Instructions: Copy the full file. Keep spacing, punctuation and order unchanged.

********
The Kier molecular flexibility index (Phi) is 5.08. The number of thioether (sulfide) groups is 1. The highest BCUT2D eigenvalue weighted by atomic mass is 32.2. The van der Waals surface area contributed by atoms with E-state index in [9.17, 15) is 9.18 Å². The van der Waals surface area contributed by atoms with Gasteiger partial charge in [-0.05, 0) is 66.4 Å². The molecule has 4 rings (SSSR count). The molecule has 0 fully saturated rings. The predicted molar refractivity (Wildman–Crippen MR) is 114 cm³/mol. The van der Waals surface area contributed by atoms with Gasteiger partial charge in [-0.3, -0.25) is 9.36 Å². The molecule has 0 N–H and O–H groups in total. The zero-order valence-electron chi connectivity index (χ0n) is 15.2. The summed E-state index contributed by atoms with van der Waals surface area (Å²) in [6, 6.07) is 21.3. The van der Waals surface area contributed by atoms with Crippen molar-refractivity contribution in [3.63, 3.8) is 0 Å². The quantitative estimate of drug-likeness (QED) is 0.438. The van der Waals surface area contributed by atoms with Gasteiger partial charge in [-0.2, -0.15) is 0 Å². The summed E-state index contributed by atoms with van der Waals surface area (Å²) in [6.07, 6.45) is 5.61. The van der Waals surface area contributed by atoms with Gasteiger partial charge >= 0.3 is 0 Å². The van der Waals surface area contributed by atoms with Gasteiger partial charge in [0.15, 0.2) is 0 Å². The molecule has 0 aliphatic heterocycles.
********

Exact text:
The Kier molecular flexibility index (Phi) is 5.08. The number of thioether (sulfide) groups is 1. The highest BCUT2D eigenvalue weighted by atomic mass is 32.2. The van der Waals surface area contributed by atoms with E-state index in [9.17, 15) is 9.18 Å². The van der Waals surface area contributed by atoms with Gasteiger partial charge in [-0.05, 0) is 66.4 Å². The molecule has 4 rings (SSSR count). The molecule has 0 fully saturated rings. The predicted molar refractivity (Wildman–Crippen MR) is 114 cm³/mol. The van der Waals surface area contributed by atoms with Gasteiger partial charge in [-0.3, -0.25) is 9.36 Å². The molecule has 0 N–H and O–H groups in total. The zero-order valence-electron chi connectivity index (χ0n) is 15.2. The summed E-state index contributed by atoms with van der Waals surface area (Å²) in [6, 6.07) is 21.3. The van der Waals surface area contributed by atoms with Crippen molar-refractivity contribution in [3.63, 3.8) is 0 Å². The quantitative estimate of drug-likeness (QED) is 0.438. The van der Waals surface area contributed by atoms with Gasteiger partial charge in [-0.2, -0.15) is 0 Å². The summed E-state index contributed by atoms with van der Waals surface area (Å²) in [6.07, 6.45) is 5.61. The van der Waals surface area contributed by atoms with Gasteiger partial charge >= 0.3 is 0 Å². The van der Waals surface area contributed by atoms with Gasteiger partial charge in [0.15, 0.2) is 0 Å². The molecule has 0 aliphatic heterocycles.